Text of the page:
The Cathedral of Cusco is one of the most beautiful and significant monuments in America. Built between the years 1560 and 1664 on the Quishuarqancha, the ancient palace of the Inca Huiracocha, with huge blocks of stones brought from Sacsayhuaman, this historic piece is also considered Cultural Heritage of the Nation and brings together a combination of unique characteristics such as its Gothic, Baroque style and Renaissance.
When the Spanish arrived in the city, they requested the creation of the Bishopric of Cusco by Fray Vicente Valverde, it is for this reason that the churches in the city began to be built. However, the construction of the cathedral took more than 100 years due to the locations they had to position it. First it would rise on the site that today occupies the Church of Triumph, then in the Cusipata area due to its size, to finally acquire the Quishuarqancha land in 1553.
The Cathedral of Cusco is located on the north side of the Plaza de Armas, in the historic center of the city.
The Cathedral of Cusco is divided into three temples: the church of El Triunfo (1536), the oldest, the temple of the Sagrada Familia (1723) and the Cathedral Basilica of Cusco (1560).
Construction in the shape of a Latin cross and with a facade and interior in Renaissance style, in it are the best expressions of colonial goldwork, as well as a valuable collection of canvases from the Cusco School. Due to the period in which it was built, it inherits in its construction the Gothic - Renaissance of the great Spanish Cathedrals, adding the Baroque style represented in its large altarpiece portal and monumental towers.
Rectangular in shape of basilical type, the Cathedral of Cusco has three naves: nave of the epistle, nave of the gospel and the central nave, which coincide with the three doors on the façade. It also has fourteen cruciform pillars that define the distribution of the twenty-four entrance vaults and that of the transept.
The High Altar is made entirely of silver, the Sacristy is made up of forty canvases of the Bishops and Archbishops of Cusco. Alongside it is accompanied by two auxiliary chapels, on the right side the El Triunfo church and on the left the Sagrada Familia.
Below the main altar you will find a small arched crypt. It contains the ashes of many deceased Cusco archbishops. It should be noted that in the church of El Triunfo the crypt is exhibited where the remains of the chronicler Inca Garcilaso de la Vega (author of ‘The Royal Commentaries of the Incas’) rest. The crypt has a portion of the ashes of the Cusco writer. The other half is in Spain.
The silver room - This section of the church is also known as 'The silver room'. It is a small side chapel that contains a varied collection of religious objects made of precious stones, gold and, above all, silver. Among these objects you will find an embossed silver coffin used to carry the statue of the 'Lord of tremors'. Another element is a large trellis used during the famous 'Corpus Christi' celebration that weighs up to 160 kilos.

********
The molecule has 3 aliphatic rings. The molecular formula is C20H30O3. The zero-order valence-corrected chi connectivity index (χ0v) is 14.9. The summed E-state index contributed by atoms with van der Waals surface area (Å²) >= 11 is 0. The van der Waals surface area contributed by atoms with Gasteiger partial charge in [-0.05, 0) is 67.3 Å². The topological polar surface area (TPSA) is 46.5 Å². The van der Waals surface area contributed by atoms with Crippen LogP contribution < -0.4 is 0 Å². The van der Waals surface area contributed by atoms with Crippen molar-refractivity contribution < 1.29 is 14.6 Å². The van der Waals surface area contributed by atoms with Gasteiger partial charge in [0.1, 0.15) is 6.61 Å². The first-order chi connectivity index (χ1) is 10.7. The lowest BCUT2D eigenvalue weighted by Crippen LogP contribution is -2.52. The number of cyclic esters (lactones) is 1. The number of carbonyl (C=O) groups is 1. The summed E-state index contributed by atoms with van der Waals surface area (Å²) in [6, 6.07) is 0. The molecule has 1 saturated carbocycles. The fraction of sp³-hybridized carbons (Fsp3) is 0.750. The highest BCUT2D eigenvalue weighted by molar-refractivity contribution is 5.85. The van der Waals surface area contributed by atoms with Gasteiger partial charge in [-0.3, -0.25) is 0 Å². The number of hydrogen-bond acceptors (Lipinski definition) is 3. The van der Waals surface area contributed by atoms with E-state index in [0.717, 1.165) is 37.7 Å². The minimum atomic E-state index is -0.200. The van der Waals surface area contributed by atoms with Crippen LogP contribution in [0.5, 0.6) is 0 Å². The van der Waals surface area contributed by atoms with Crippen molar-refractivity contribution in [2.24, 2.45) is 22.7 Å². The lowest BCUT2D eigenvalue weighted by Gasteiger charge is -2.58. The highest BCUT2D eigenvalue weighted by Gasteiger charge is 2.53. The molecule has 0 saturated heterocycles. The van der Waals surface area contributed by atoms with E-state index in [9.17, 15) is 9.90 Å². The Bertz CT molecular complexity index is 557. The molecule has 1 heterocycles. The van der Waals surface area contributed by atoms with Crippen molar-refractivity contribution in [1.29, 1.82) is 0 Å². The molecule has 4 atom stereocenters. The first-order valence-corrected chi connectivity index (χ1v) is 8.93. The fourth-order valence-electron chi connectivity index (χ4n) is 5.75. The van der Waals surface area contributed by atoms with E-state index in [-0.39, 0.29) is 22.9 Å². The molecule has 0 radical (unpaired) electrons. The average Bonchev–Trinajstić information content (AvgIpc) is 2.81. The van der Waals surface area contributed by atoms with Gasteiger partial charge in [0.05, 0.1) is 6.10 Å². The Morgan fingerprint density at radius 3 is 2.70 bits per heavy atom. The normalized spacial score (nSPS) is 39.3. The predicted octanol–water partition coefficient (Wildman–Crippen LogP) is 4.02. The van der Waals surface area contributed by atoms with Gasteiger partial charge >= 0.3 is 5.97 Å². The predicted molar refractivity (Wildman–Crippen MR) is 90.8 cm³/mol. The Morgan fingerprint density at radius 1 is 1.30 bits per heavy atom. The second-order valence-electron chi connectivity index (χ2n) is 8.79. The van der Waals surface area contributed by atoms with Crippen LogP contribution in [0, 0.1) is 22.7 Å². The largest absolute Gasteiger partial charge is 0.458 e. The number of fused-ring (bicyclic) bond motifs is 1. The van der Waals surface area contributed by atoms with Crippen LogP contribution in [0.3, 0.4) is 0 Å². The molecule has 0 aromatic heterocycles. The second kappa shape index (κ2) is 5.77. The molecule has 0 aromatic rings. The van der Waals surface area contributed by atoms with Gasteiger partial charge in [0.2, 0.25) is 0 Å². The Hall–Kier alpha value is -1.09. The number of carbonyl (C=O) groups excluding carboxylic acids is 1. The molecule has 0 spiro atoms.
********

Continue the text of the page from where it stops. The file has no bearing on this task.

The walls of the Cathedral are full of canvases from the famous Cusco school of painting, which originated during the colonial era. Highlights ‘The Last Supper’, a work made by the Cusco master Marcos Zapata. It measures 5 x 4 meters. The painting replaces some characteristics of the original work, due to Andean customs and beliefs, such as the vizcacha. This Andean rodent was considered the guardian of lakes and mountains.
The choir stalls are one of the most famous attractions of the Cathedral. It is located in the lower part of the central nave. It is made of pure cedar, in the ‘neo-archaic’ style, which was the style used in Spain between the 15th and 17th centuries. The seating is formed on three sides: by double-row seats on the sides and a single row on the central piece. The backs attached to the walls with half-relief carvings with figures of saints stand out.
The statue of a crucified brown Christ is an emblem of the Cathedral as well as of Christianity in Peru. An ancient legend tells that when the statue was transferred from Europe to Peru, a fierce storm threatened the lives of the people on board the ship. Despair at impending death caused the crew to put the statue on its feet. Instantly, the storm ended. Another legend tells that, after the devastating earthquake of 1650, the statue caused the aftershocks to cease. For all this, he became the main religious figure in the city of Cusco.
The sacristy is one of the most outstanding rooms in the Cathedral. It is located on the right side of the main altar. Its walls are dominated by the portraits of all the bishops of Cusco, from Vicente de Valverde (1499 - 1541) to the most recent bishops. Among the other treasures in this room, the ‘Cristo de la agonía’ stands out, a huge carved cedar altarpiece, which stands out for its realism, expressiveness and fine workmanship.